Imagine a life where your largest problem was justifying giving a homeless man $20 rather than buying your 13-year-old daughter a $200 pair of jeans. Where you had to live with the moral dread of making exponential profits off the property of recently deceased elderly people. Or where your crude, tactless husband made daily trips to a downtown spa so he could bang your super-hot next door neighbor. So is the plight of Kate (Catherine Keener) in Nicole Holofcener’s Please Give, a film that basks in its own tunnel-visioned metropolitan self-masterbation. There’s a good chance anyone living outside the New York metropolitan area will find this film utterly frustrating, as it’s filled with jokes and situations that only hoity-toity upper-class New Yorkers will understand or relate to. Its characters range from self-indulgent and self-centered to vain and vile, its theme—if there is any—is self-serving upper-class pandering, and its plot has all the punch of a lazy Full House episode. Though William Vincent was my least favorite film at Tribeca 2010, this is probably my most hated, if only for its unintentional portrait of a very real, smarmy New York elitism.
Kate’s a vulture—haunts the estates of the recently deceased, buying up old furniture and tchachkas and selling them at an insanely inflated price from within her Greenwich Village-based vintage store. She and her husband, Alex(Oliver Platt), have long been eying their aging neighbor’s (Anne Guilbert) health, hoping to snatch up the apartment she lives in after death, adding it as an extension to their own. Said neighbor’s grandkids, Rebecca (Rebecca Hall) and Mary (Amanda Peet), are aware of this snooping, but are too preoccupied with resentful affairs and budding relationships to help their poor grandmother out. As the film progresses its narrative whizzles and whirls out of control—Oliver starts sleeping with Mary at her spa, Kate’s daughter (Sarah Steele) wakes up with mountainous zits marring her face and decides she needs insanely expensive jeans to make herself feel better, Rebecca starts dating a fuzzy-headed kid who gets almost no screen time, and Mary spies on her ex-boyfriend’s new lover from afar. It’s a plot stretched too thin over a scant 90 minute runtime—you never get to know or care for any of the characters, and since most of what you see of them ranges from snobbery and vanity to downright cruelty and infidelity, you actually end up hating most of them. Kate’s penchant for giving to the poor could be a psychological reflex for her guilt over selling the relics of the dead, or it could be out of genuine concern; unfortunately, these possibilities are never really explored, and since her major conflict arises when she must choose between giving to the needy and buying her daughter designer $200 jeans—and she ultimately buys her daughter the jeans, mind you—it’s difficult to give a shit about her, left alone feel sypathetic for her.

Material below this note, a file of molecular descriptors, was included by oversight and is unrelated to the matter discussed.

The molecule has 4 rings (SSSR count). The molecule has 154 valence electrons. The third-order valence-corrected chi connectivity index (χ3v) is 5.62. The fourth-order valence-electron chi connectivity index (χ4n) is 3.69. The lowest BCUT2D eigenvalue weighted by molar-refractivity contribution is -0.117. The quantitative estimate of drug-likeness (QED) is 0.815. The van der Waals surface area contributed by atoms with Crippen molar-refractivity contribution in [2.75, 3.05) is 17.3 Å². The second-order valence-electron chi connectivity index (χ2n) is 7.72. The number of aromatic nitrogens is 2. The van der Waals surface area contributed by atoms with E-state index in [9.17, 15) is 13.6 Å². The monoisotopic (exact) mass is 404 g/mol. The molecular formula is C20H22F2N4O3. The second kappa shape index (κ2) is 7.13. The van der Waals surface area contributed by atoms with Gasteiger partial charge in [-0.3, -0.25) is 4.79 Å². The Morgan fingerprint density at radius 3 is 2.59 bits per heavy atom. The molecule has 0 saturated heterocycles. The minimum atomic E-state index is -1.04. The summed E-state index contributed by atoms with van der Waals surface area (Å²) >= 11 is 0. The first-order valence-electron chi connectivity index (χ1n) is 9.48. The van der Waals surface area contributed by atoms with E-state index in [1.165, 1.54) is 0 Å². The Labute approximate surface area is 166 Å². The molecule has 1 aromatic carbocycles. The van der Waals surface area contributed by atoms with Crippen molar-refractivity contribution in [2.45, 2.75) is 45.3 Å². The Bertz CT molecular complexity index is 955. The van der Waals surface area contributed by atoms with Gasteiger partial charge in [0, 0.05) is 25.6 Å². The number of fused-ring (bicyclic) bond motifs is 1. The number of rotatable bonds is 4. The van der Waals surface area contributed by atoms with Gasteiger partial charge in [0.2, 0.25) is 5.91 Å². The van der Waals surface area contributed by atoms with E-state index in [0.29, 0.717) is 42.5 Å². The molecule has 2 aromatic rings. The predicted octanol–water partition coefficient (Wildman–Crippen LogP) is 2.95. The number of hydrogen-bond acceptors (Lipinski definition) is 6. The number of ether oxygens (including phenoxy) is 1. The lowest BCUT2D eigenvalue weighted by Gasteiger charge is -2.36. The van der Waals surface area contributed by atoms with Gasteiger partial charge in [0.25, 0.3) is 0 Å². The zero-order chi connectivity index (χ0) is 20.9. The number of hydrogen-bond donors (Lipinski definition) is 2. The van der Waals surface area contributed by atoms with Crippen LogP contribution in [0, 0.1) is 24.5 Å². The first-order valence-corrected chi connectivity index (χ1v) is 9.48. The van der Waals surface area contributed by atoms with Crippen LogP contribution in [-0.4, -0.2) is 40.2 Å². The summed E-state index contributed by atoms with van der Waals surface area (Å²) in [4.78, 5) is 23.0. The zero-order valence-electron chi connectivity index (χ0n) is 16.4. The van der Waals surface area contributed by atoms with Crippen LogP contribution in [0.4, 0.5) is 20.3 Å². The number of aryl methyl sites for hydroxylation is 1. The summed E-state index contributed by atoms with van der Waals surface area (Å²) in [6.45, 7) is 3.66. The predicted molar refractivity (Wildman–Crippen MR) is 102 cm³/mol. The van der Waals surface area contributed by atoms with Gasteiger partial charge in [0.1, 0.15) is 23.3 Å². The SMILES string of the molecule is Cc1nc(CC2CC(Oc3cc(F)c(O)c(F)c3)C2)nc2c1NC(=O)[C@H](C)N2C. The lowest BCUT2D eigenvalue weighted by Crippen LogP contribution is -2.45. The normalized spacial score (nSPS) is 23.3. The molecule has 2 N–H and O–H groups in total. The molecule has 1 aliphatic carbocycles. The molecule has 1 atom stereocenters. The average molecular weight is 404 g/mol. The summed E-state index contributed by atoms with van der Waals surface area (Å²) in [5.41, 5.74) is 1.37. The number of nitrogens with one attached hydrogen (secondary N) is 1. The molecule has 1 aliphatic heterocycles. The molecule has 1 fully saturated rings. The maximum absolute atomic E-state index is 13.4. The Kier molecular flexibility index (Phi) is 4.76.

The humor in this film is derived half from character interactions and half from inner-New York knowledge. There’s a running joke about day-tripping to see “the leaves”, something nobody outside New York’s upper-crust will get because, well, the rest of the world has leaves, and New York’s lower-class doesn’t have the cash or time to take a vacation just to see foiliage. Even the narrative backbone—Kate and Alex’s cut-throat effort to claim their neighbor’s apartment, is a past-time of the New York’s upper-echelon. When Kate discovers that a competitor is buying her items and selling them at even higher prices, she’s disgusted; the great meta-irony of this is that the competitor character is nothing more than an exaggerated version of herself, and her reaction mimics that of the audience. This film is filled with hateful, self-centered snobs leading terrible, meaningless existences. Each of the numerous storylines fizzles out to an anti-climax (or no climax whatsoever), leaving audiences with no questions, no morals, no entertainment, and no happiness. For a film with a title like Please Give, this movie certainly doesn’t—is one of the most clear examples of cinematic self-indulgence and heartlessness I can think of in modern times. Avoid it.